The LG G2 ($199/32GB with 2-year contract) is a study in one-upmanship: From its slightly larger screen to its slightly faster processor, the G2 edges out the Samsung Galaxy S4 in the spec war. But that’s just on paper. The modest performance gains aren’t enough to overcome some of its bugs and its senseless carrier customization. Still, the G2 is an excellent Android option that’ll satiate spec fanatics, but it falls just short of replacing the Galaxy S4 as our Editors’ Choice Android phone on Verizon.
We’ve already tested the LG G2 on AT&T, and there are a few notable differences we’ll cover here, but check out our original AT&T LG G2 review for a full rundown of features.
Physical Features, Performance, and Call Quality
The G2′s dimensions, weight, and display are the same across carriers. Despite its large 5.2-inch screen, the G2 handles similarly to the 4.9-inch Galaxy S4. All carrier G2s have the bizarre rear-mounted Volume and Power buttons below the camera, but not all of the rear-mounted buttons are created equal. On AT&T’s model, the Power button is raised between the Volume buttons, and the plastic has a different texture that makes it feel more defined. Verizon, for reasons unknown, made all three buttons smaller, flatter, and the same texture. It’s hard enough to get used to AT&T’s setup, but Verizon has rendered these buttons fairly useless—I very rarely found the button I was looking for on my first try. You’ll be using LG’s clever “knock on” gesture a lot. I really like this feature, and it works about as well as AT&T’s, which is about 80 percent of the time. Tapping twice on the screen at any time brings the phone to life. Somtimes I had to tap faster or harder than other times, but it worked more often than not.
The plastic back also features a subtly different look, with a honeycomb pattern instead of the carbon-fiber-like weave on other models. There’s also only one speaker port on the bottom of the Verizon G2, versus two on AT&T’s. Oddly enough, however, the Verizon G2′s speaker got much louder than AT&T’s. Audio quality is otherwise equal, with tinny audio that lacks any true bass.
Note: The slideshow below is of the AT&T LG G2, which has identical dimensions, but a different button design and carrier logo.
Aside from the buttons and back design, the G2 is basically identical on all carriers. You still get the excellent 1080p IPS display and blazing fast Qualcomm Snapdragon 800 processor. In our synthetic benchmarks, Verizon’s G2 turned in nearly identical scores on every test. It’s the fastest Android phone out right now, but like we saw on AT&T’s model, LG’s aggressive Android skin seems to be holding the G2 back a bit.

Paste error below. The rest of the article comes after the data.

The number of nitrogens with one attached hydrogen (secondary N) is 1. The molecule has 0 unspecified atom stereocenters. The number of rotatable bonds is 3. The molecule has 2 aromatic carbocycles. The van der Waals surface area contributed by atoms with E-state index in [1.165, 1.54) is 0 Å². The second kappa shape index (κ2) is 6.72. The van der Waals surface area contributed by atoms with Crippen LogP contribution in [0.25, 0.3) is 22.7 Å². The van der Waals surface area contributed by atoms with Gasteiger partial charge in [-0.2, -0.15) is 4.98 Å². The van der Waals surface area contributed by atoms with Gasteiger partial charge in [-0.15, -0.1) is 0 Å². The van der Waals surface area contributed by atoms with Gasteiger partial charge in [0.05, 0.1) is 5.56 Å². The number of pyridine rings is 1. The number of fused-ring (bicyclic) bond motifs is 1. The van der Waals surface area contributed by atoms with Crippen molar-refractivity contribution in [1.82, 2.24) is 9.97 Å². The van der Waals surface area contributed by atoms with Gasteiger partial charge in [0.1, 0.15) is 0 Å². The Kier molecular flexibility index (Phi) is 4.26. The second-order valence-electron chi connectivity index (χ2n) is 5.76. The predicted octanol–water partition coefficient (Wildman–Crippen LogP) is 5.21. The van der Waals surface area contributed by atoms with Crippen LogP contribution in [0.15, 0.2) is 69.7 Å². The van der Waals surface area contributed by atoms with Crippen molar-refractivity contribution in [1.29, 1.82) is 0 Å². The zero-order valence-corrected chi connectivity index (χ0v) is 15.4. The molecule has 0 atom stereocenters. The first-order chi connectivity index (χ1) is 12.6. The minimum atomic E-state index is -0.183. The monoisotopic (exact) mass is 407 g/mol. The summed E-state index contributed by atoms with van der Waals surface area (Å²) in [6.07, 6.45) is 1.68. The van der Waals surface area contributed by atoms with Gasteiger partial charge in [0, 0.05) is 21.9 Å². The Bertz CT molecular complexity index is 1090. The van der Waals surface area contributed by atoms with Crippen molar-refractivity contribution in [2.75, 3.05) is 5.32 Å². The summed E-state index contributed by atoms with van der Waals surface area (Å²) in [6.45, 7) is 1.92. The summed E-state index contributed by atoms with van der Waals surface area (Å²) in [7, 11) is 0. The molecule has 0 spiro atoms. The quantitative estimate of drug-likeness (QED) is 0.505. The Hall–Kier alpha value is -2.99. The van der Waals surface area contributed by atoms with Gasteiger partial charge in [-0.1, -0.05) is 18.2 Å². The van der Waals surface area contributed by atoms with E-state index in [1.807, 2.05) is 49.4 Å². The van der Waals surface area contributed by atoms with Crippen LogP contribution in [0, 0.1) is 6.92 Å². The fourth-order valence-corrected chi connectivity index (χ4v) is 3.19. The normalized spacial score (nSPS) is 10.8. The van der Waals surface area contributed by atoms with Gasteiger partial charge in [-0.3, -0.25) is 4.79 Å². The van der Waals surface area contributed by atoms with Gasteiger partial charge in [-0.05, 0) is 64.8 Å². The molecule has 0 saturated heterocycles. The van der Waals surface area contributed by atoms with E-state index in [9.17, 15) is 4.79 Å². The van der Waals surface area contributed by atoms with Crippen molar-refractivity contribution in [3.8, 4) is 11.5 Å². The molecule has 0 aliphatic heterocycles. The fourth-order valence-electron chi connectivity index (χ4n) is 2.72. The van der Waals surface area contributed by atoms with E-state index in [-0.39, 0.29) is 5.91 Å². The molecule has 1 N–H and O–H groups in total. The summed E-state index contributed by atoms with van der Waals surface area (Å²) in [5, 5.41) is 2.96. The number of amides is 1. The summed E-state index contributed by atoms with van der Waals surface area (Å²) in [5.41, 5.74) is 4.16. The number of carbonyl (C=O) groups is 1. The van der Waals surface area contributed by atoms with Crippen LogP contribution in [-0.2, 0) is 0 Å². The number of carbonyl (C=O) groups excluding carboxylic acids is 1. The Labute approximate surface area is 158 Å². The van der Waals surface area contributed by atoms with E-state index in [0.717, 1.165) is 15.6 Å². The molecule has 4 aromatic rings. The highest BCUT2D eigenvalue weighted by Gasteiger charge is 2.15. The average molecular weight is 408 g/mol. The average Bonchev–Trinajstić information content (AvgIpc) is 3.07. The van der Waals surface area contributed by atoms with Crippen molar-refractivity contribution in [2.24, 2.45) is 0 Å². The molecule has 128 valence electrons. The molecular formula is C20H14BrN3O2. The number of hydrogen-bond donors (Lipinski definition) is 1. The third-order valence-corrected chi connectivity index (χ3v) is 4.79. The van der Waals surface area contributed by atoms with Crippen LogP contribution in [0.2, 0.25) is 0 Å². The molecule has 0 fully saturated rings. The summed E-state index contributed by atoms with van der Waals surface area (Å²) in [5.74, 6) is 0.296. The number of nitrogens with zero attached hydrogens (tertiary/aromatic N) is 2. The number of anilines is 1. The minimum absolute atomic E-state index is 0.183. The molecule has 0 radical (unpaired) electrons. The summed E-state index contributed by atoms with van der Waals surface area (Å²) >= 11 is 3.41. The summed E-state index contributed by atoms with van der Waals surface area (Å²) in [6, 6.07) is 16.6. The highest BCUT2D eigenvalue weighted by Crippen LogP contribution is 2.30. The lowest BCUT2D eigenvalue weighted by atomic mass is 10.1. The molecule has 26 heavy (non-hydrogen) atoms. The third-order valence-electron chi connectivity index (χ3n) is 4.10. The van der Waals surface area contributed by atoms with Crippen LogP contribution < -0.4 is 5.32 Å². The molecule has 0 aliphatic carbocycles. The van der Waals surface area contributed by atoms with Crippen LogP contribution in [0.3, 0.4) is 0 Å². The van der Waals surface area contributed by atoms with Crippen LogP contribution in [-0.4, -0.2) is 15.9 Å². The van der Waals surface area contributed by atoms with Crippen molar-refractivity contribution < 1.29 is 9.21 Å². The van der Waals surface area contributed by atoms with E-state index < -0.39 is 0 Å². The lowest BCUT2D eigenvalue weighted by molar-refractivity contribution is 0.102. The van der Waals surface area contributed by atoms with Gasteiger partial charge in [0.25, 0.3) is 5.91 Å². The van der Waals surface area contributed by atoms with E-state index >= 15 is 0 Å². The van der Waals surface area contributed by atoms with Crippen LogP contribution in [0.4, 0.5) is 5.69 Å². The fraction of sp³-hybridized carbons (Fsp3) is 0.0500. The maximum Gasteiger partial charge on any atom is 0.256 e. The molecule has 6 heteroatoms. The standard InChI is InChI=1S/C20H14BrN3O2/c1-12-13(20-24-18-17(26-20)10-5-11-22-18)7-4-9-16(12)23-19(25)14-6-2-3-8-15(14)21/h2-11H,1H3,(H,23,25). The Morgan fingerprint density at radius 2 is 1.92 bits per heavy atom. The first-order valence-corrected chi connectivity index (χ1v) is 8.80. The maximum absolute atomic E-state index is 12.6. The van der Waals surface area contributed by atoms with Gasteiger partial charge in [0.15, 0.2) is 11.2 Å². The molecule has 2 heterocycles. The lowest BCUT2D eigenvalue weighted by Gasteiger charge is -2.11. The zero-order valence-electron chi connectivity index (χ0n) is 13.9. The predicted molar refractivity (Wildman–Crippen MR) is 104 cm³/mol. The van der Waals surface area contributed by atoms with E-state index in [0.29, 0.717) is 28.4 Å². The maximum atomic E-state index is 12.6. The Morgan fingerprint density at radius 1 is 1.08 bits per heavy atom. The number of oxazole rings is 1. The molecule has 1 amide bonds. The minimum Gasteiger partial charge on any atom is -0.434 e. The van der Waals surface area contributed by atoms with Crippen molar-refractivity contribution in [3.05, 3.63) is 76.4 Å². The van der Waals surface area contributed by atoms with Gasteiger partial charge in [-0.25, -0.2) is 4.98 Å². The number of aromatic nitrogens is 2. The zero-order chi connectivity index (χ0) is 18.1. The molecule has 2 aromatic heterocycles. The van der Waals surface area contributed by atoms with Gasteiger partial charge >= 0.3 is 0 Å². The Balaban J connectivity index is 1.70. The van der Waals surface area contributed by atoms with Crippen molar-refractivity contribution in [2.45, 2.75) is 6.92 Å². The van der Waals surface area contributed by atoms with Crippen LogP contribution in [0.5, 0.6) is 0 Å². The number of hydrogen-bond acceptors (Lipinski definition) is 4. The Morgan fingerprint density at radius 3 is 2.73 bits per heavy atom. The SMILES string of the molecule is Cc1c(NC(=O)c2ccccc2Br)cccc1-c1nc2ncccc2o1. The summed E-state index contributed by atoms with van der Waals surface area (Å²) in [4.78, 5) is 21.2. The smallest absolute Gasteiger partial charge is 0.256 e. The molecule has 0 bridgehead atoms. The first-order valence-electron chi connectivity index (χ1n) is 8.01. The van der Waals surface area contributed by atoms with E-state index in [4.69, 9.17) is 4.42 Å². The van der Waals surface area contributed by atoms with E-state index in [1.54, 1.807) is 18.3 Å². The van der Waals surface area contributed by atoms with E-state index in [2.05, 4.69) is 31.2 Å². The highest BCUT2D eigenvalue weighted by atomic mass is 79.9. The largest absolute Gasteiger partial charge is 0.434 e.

The Verizon G2 is global-ready and supports CDMA, GSM, and LTE on 800/850/900/1800/1900/2100MHz frequencies. In my tests, the G2 had excellent reception, even showing two bars of LTE in our office basement, where many phones struggle to have any connection at all. Voice quality is average, falling noticeably short of the Galaxy S4. Calls made with the G2 are easy to hear, but not as crisp or clear as the S4. Voices sound a bit muddy with some annoying static at the beginning and ends of phrases. Noise cancellation is excellent, as the G2 was able to eliminate most of the loud construction noises during a test call. When on LTE, the G2 averaged between 1-2Mbps down, which is consistent with what we’ve seen lately on Verizon’s increasingly crowded network.
The 3000mAh battery was good for 11 hours, 38 minutes of talk time in our tests. That’s a solid result, but is much shorter than the AT&T model’s 16 hours.
Bloatware and Conclusions
Of the 32GB of internal storage, only 23.86GB are available out of the box. Like the AT&T model, Verizon’s G2 is laden with carrier bloatware. That includes six Verizon branded apps and various third-party apps like Amazon Kindle, Slacker Radio, and Polaris Office. Unfortunately, none of these can be uninstalled and there’s no microSD card slot for memory expansion. Aside from that, you get the same heavily skinned Android and LG features that you’ll find on the AT&T G2.
The LG G2 can lay claim to fastest processor or biggest screen (not including phablets, like the Samsung Galaxy Note II), but those advantages don’t amount to much in real world use. The speed shows through in benchmarks, but not in everyday system performance or intensive apps. The display is beautiful, but even with almost no bezels, this phone is still a bit too wide for comfortable one handed use. Then there’s the unorthodox button design, which is worse on the Verizon model. Our Editors’ Choice Android phone remains the Samsung Galaxy S4, which offers very similar performance and more polish in a better design. Another Editors’ Choice, the Apple iPhone 5s, is in an almost entirely different category at this point, with its own ecosystem and small, 4-inch screen that appeals to a different set of customers. But it’s worth checking out if you’re not a fan of giant phones.
|Phone Capability / Network||GSM, CDMA, UMTS, LTE|
|Screen Resolution||1920-by-1080 pixels|
|Dimensions||5.45" by 2.79" .35" (HWD) inches|
|Video Camera Resolution||1080P|
|Battery Life (As Tested)||11 hours 38 minutes minutes|
|Available Integrated Storage||23.13 GB|
|Processor Speed||2.27 GHz|
|Service Provider||Verizon Wireless|
|Total Integrated Storage||32 GB|
|High-Speed Data||1xRTT, EDGE, HSDPA, EVDO Rev A, LTE|
|Screen Type||IPS LCD|
|Operating System as Tested||Android 4.2.2|
|Camera Resolution||13MP / 2.1MP|
|Screen Pixels Per Inch||423 ppi|
|Bands||850, 900, 1800, 1900, 2100, 700|
|Form Factor||Candy Bar|
|Screen Size||5.2 inches|
Copyright © 2012 Ziff Davis, Inc